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INTRODUCTION

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Although most asthmatic attacks are mild and reversible, severe attacks can be fatal and many patients develop chronic airflow limitation from permanent airway remodeling. Asthma is the most common chronic disease of childhood, while chronic obstructive pulmonary disease (COPD) is a leading cause of death in the world. COPD is the only major cause of death that is increasing in frequency, a phenomenon attributed to tobacco abuse. The prevalence has been stable in men, whereas the prevalence in women has doubled in the past few decades and women now account for >50% of COPD-related deaths.

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CLINICAL FEATURES

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Asthma is a chronic inflammatory disorder associated with hyperresponsiveness of the tracheobronchial tree and a continuum of acute bronchospasm and airway inflammation. COPD has two dominant forms: (a) pulmonary emphysema, defined in terms of anatomic pathology, characterized by destruction of bronchioles and alveoli and (b) chronic bronchitis, defined in clinical terms as a condition of excess mucous secretion in the bronchial tree, with a chronic productive cough for 3 months in each of two consecutive years. The World Health Organization's Global Institute for Chronic Obstructive Lung Disease definition of COPD encompasses both these forms as well as bronchiectasis, and asthma, and recognizes that most patients have a combination.

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Acute exacerbations of asthma and COPD are usually associated with a trigger, such as smoking, respiratory infections, exposure to noxious stimuli (e.g., pollutants, cold, stress, antigens, or exercise), adverse response to medications (e.g., decongestants, β-blockers, nonsteroidal anti-inflammatory drugs), allergic reactions, hormonal changes during the normal menstrual cycle or pregnancy, and noncompliance with prescribed therapies. Although asthma exacerbations are due to expiratory airflow limitations, acute exacerbations of COPD are primarily due to ventilation–perfusion mismatch.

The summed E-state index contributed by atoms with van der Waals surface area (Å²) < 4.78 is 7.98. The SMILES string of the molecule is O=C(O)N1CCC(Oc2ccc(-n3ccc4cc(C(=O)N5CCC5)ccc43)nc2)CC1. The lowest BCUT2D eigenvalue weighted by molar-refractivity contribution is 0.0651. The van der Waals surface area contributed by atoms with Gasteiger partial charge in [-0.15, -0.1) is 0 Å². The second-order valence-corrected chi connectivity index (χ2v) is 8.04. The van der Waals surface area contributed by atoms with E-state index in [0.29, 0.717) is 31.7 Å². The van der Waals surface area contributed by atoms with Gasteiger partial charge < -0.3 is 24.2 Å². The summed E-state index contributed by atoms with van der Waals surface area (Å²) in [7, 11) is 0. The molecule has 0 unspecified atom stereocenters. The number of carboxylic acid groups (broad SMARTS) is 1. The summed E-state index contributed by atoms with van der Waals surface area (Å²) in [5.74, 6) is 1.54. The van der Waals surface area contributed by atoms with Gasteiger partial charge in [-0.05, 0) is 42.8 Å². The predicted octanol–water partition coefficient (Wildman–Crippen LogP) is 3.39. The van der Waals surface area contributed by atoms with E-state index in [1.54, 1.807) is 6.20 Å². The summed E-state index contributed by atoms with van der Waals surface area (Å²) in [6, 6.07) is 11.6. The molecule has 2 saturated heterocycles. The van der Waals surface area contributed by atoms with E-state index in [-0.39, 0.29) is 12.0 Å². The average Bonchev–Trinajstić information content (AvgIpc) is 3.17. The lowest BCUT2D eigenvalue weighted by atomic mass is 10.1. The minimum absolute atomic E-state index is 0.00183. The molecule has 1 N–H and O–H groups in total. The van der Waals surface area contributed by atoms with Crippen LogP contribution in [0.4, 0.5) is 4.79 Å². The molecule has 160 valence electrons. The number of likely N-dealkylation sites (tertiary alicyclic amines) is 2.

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Classically, patients with exacerbations of asthma or COPD present with complaints of dyspnea, chest tightness, wheezing, and cough. Risk factors for death from asthma exacerbation include past history of severe exacerbation, ≥2 hospitalizations or >3 ED visits for asthma in the past year, >2 canisters per month of inhaled short-acting β2 agonist (SABA), low socioeconomic status or history of illicit drug use, or psychiatric disease. Physical examination shows wheezing with prolonged expiration. Wheezing does not correlate with the degree of airflow obstruction; a “quiet chest” may indicate severe airflow restriction. Patients with severe attacks may be sitting upright with forward posturing, with pursed-lip exhalation, accessory muscle use, paradoxical respirations, and diaphoresis. Pulsus paradoxus of 20 mm Hg or higher may be seen. Severe airflow obstruction and ventilation/perfusion imbalance can cause hypoxia and hypercapnia. Hypoxia is characterized by tachypnea, cyanosis, agitation, apprehension, tachycardia, and hypertension. Signs of hypercapnia include confusion, tremor, plethora, stupor, hypopnea, and apnea. Impending respiratory failure may be signaled by alteration in mental status, lethargy, minimal or absent breath sounds, acidosis, worsening hypoxia, and hypercapnia.

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DIAGNOSIS AND DIFFERENTIAL

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Emergency department diagnosis of asthma or COPD usually is made clinically, although signs and symptoms do ...

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